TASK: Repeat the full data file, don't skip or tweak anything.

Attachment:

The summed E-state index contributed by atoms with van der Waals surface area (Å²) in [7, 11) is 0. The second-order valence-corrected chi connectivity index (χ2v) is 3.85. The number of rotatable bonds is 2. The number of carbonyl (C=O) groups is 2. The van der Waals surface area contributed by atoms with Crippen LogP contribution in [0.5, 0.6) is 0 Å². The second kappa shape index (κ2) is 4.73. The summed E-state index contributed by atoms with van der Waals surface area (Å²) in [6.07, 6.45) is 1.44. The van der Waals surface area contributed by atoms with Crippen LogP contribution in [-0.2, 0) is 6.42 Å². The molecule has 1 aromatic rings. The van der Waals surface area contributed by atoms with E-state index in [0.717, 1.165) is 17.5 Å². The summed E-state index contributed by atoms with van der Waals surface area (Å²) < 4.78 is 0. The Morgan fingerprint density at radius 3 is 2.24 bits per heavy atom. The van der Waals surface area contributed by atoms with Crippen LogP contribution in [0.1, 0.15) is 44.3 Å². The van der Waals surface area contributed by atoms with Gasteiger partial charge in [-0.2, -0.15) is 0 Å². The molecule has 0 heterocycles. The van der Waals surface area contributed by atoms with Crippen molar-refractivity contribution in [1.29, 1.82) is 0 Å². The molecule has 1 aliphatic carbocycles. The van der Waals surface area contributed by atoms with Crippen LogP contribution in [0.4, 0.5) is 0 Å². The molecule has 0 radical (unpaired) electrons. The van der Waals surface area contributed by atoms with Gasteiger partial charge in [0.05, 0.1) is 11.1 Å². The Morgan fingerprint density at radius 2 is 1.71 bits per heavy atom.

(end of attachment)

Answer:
The summed E-state index contributed by atoms with van der Waals surface area (Å²) in [7, 11) is 0. The second-order valence-corrected chi connectivity index (χ2v) is 3.85. The number of rotatable bonds is 2. The number of carbonyl (C=O) groups is 2. The van der Waals surface area contributed by atoms with Crippen LogP contribution in [0.5, 0.6) is 0 Å². The second kappa shape index (κ2) is 4.73. The summed E-state index contributed by atoms with van der Waals surface area (Å²) in [6.07, 6.45) is 1.44. The van der Waals surface area contributed by atoms with Crippen LogP contribution in [-0.2, 0) is 6.42 Å². The molecule has 1 aromatic rings. The van der Waals surface area contributed by atoms with E-state index in [0.717, 1.165) is 17.5 Å². The summed E-state index contributed by atoms with van der Waals surface area (Å²) < 4.78 is 0. The Morgan fingerprint density at radius 3 is 2.24 bits per heavy atom. The van der Waals surface area contributed by atoms with Crippen LogP contribution in [0.1, 0.15) is 44.3 Å². The van der Waals surface area contributed by atoms with Gasteiger partial charge in [-0.2, -0.15) is 0 Å². The molecule has 0 heterocycles. The van der Waals surface area contributed by atoms with Crippen molar-refractivity contribution in [1.29, 1.82) is 0 Å². The molecule has 1 aliphatic carbocycles. The van der Waals surface area contributed by atoms with Crippen LogP contribution in [0.4, 0.5) is 0 Å². The molecule has 0 radical (unpaired) electrons. The van der Waals surface area contributed by atoms with Gasteiger partial charge in [0.05, 0.1) is 11.1 Å². The Morgan fingerprint density at radius 2 is 1.71 bits per heavy atom.